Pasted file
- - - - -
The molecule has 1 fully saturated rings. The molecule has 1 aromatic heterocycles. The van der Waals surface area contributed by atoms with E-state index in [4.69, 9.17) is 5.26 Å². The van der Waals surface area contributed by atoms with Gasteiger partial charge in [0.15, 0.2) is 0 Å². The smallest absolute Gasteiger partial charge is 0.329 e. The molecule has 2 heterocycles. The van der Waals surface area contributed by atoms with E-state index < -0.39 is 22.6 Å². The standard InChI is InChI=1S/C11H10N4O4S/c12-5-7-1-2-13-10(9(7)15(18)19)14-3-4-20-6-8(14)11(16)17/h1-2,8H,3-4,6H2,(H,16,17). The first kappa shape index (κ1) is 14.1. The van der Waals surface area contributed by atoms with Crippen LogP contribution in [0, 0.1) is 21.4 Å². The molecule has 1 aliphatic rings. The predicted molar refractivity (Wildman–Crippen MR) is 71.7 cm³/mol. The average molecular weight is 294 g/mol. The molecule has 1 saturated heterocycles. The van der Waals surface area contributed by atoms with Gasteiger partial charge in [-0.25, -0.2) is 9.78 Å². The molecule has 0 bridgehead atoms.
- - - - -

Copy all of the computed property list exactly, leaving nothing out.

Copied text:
The molecule has 1 fully saturated rings. The molecule has 1 aromatic heterocycles. The van der Waals surface area contributed by atoms with E-state index in [4.69, 9.17) is 5.26 Å². The van der Waals surface area contributed by atoms with Gasteiger partial charge in [0.15, 0.2) is 0 Å². The smallest absolute Gasteiger partial charge is 0.329 e. The molecule has 2 heterocycles. The van der Waals surface area contributed by atoms with E-state index < -0.39 is 22.6 Å². The standard InChI is InChI=1S/C11H10N4O4S/c12-5-7-1-2-13-10(9(7)15(18)19)14-3-4-20-6-8(14)11(16)17/h1-2,8H,3-4,6H2,(H,16,17). The first kappa shape index (κ1) is 14.1. The van der Waals surface area contributed by atoms with Crippen LogP contribution in [0, 0.1) is 21.4 Å². The molecule has 1 aliphatic rings. The predicted molar refractivity (Wildman–Crippen MR) is 71.7 cm³/mol. The average molecular weight is 294 g/mol. The molecule has 1 saturated heterocycles. The van der Waals surface area contributed by atoms with Gasteiger partial charge in [-0.25, -0.2) is 9.78 Å². The molecule has 0 bridgehead atoms.